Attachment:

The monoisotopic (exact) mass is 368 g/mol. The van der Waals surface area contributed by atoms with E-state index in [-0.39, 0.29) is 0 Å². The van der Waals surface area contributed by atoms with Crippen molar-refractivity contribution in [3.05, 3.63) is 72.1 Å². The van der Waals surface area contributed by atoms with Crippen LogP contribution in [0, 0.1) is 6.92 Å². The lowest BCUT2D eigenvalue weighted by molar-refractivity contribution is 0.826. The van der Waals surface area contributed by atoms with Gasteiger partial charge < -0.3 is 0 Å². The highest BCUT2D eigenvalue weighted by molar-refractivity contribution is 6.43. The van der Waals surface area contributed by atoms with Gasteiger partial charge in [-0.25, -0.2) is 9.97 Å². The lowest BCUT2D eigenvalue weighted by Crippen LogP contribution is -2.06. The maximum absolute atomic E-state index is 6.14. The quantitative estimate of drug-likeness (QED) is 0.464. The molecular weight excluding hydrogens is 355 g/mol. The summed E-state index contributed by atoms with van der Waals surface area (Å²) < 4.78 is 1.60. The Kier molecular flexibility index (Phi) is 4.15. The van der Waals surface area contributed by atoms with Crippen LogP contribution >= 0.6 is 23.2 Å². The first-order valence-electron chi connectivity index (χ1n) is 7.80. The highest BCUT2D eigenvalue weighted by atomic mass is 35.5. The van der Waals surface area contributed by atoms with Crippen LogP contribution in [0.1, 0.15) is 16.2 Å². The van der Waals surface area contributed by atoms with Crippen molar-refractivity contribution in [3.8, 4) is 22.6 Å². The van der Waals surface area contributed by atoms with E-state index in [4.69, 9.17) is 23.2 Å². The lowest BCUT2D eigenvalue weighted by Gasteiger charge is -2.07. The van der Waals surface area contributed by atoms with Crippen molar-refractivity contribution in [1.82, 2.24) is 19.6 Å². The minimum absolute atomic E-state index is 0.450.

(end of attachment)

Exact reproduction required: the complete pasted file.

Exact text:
The monoisotopic (exact) mass is 368 g/mol. The van der Waals surface area contributed by atoms with E-state index in [-0.39, 0.29) is 0 Å². The van der Waals surface area contributed by atoms with Crippen molar-refractivity contribution in [3.05, 3.63) is 72.1 Å². The van der Waals surface area contributed by atoms with Crippen LogP contribution in [0, 0.1) is 6.92 Å². The lowest BCUT2D eigenvalue weighted by molar-refractivity contribution is 0.826. The van der Waals surface area contributed by atoms with Gasteiger partial charge < -0.3 is 0 Å². The highest BCUT2D eigenvalue weighted by molar-refractivity contribution is 6.43. The van der Waals surface area contributed by atoms with Gasteiger partial charge in [-0.25, -0.2) is 9.97 Å². The lowest BCUT2D eigenvalue weighted by Crippen LogP contribution is -2.06. The maximum absolute atomic E-state index is 6.14. The quantitative estimate of drug-likeness (QED) is 0.464. The molecular weight excluding hydrogens is 355 g/mol. The summed E-state index contributed by atoms with van der Waals surface area (Å²) < 4.78 is 1.60. The Kier molecular flexibility index (Phi) is 4.15. The van der Waals surface area contributed by atoms with Crippen LogP contribution >= 0.6 is 23.2 Å². The first-order valence-electron chi connectivity index (χ1n) is 7.80. The highest BCUT2D eigenvalue weighted by atomic mass is 35.5. The van der Waals surface area contributed by atoms with Crippen LogP contribution in [0.1, 0.15) is 16.2 Å². The van der Waals surface area contributed by atoms with Crippen molar-refractivity contribution in [3.8, 4) is 22.6 Å². The van der Waals surface area contributed by atoms with E-state index in [4.69, 9.17) is 23.2 Å². The lowest BCUT2D eigenvalue weighted by Gasteiger charge is -2.07. The van der Waals surface area contributed by atoms with Crippen molar-refractivity contribution in [1.82, 2.24) is 19.6 Å². The minimum absolute atomic E-state index is 0.450.